“Ivan had enough information to show that camera inspections cost $1 per foot and this product was in the range of $0.10 per foot to operate, so his product looked to be about 1/10 the cost of the alternative,” recalls Churchill. “I also knew he had a customer and they liked what they bought enough to buy more, so I felt this could be a real company.”
Churchill came on board as chief operating officer and immediately began working to refine the marketing and business plan while Howitt continued to refine the product with CMUD. A few months later in July 2011, the third member of the management team, George Selembo, came on board.
Selembo had an extensive background in successful startup companies in businesses ranging from student housing to wastewater treatment equipment. He had retired to Charlotte in 2010 before he even turned 40. Selembo was enjoying life and working as an adjunct faculty member at UNC Charlotte when he had the opportunity to meet Howitt and hear about his product.
Selembo bought stock in InfoSense and offered to work for free for the first six months to see if the new management team had the personal chemistry needed to run a successful new enterprise. They did.
“I had a background in startup companies, but I also knew the challenges Ivan was going to face in bringing a new technology to the wastewater industry,” offers Selembo. “I had been on the treatment side and he was on the collection side, but there’s a similar challenge there for new technology.”
Selembo, who now serves as CEO, helped the new company compete for a variety of grants, which have allowed them to fund their marketing and development efforts without giving up ownership in the company to venture capital firms. InfoSense has won grants from the NC IDEA competition, the Charlotte Chamber’s PowerUp competition, and the Charlotte Venture Challenge.
“Unlike many of the other startup companies, we had a commercial product,” says Selembo. “We actually made something and had a real, viable product, so a lot of the risk was already taken out because we were ready to hit the street and go to market.”
InfoSense officially started marketing in 2012 when they began building a national network of sales reps. The company’s sales network now covers 41 states and has sold over 50 SL-RAT units to customers nationwide. These independent sales reps also sell other products to the sewer industry, so they already had the relationships InfoSense needed to build.
“In this industry, it’s about having connections with the local municipalities,” explains Selembo. “We don’t have the broad product line to support a full-time sales staff, so we outsource sales. But we spend a lot of time supporting and training them.”
Each SL-RAT costs in the neighborhood of $20,000 for the transmitter and receiver combo, plus a carrying case. Components for the system are sourced from suppliers across the country, but all final assembly is done at the InfoSense facility on Tremont Avenue.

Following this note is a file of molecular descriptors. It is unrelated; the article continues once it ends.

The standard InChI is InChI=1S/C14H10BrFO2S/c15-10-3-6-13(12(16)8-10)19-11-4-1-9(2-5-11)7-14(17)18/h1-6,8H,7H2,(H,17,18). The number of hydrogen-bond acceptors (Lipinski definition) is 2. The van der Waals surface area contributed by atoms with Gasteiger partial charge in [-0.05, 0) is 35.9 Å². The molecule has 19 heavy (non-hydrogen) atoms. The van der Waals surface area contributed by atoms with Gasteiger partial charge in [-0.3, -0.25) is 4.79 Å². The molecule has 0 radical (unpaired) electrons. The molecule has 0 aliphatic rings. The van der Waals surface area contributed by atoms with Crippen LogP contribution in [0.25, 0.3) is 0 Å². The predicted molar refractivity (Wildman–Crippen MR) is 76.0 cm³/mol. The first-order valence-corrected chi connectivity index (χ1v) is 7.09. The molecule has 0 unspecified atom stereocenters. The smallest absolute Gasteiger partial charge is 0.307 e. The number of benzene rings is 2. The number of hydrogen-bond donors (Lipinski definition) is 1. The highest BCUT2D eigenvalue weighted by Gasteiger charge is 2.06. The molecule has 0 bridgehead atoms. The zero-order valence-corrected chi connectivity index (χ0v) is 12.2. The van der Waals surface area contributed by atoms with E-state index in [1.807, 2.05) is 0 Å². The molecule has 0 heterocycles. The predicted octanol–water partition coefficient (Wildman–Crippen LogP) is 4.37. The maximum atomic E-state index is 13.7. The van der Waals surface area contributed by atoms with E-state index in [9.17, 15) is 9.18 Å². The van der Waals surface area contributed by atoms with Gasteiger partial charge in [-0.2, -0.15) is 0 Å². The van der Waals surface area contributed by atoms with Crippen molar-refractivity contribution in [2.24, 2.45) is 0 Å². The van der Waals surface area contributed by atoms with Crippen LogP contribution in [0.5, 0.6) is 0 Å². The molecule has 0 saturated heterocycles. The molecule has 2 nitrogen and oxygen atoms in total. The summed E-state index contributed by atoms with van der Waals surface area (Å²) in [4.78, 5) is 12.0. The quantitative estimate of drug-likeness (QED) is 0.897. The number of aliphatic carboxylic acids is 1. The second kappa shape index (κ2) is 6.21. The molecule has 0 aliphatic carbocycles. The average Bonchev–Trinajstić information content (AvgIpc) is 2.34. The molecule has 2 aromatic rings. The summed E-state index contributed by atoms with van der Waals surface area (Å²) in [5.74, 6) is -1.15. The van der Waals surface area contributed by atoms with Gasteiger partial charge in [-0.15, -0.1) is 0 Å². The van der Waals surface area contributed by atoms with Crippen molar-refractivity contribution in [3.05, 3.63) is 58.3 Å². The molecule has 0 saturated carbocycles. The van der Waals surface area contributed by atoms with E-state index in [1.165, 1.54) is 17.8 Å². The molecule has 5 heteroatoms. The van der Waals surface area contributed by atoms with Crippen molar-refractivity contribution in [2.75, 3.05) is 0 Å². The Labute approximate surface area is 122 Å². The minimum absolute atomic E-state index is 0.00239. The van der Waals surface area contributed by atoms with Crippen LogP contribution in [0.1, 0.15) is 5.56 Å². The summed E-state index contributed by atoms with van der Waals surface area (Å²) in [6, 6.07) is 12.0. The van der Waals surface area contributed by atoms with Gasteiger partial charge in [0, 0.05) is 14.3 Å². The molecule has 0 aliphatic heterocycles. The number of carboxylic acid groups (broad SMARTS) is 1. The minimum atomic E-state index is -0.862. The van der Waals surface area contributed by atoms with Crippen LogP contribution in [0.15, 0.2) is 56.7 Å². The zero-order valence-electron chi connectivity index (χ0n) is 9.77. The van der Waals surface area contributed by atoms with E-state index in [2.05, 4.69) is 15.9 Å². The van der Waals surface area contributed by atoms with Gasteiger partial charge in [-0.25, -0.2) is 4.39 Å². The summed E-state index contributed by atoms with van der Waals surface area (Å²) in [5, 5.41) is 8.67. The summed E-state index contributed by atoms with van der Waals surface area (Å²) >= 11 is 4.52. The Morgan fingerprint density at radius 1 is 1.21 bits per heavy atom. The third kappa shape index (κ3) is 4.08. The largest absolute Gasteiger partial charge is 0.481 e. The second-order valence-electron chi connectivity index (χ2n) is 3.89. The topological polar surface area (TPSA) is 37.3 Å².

Each sales rep firm is provided with a demonstration unit that their reps can use for presentations, because demonstrations have proven to be one of the most effective ways to overcome initial doubts about the new technology. InfoSense says their sales close rate is almost 100 percent, and potential customers include municipalities who choose to do the inspections in-house or contractors who do such work for multiple municipalities.
“We encourage the reps to leave the unit with a customer for a week,” says Churchill. “We suggest they train the customer and let them use it. You can train someone to do this in five minutes.”
The success in Charlotte-Mecklenburg has been the springboard for their success, and they have continually improved the product based upon input from CMUD and other customers. Some of these improvements include GPS-enabling, improved menus, and making the SL-RAT more robust.
“Charlotte has been using the product for two-and-a-half years and they’ve probably done 1.5 million feet of inspections with their five devices,” says Howitt, who is now on leave of absence from UNC Charlotte. “The algorithm has actually been relatively stable over that time, but the operators have trained me on how to make the device more rugged for the environment it’s used in.”
While the initial commercial application for Howitt’s acoustic technology has been in sewer lines, the company believes the technology could find its way into other types of pipelines, including those supplying oil and natural gas.
“The advantage of the sewer systems is there are not a lot of people developing new technology for sewer lines,” says Howitt. “This is the first new technology to revolutionize the collection system operations, and we also see many more opportunities.”
“Ivan has come up with the technology and the patent is very general,” says Selembo. “It applies for applications in all pipelines, and we expect there are going to be other product developments in a lot of other application areas that are going to do very, very well for us. We don’t know what they all are yet, but we have a great, solid flagship product that is supporting all of these activities.”
The support from the Charlotte community, and UNC Charlotte in particular, has been key to the company’s great start and its bright future.
“One of the compelling things about our company is this was all developed in Charlotte,” concludes Selembo. “It’s a public, private, academic partnership that developed this technology. UNC Charlotte finds ways to get things done in this community, and they are cheering you on all the way.”
Photo by Fenix Foto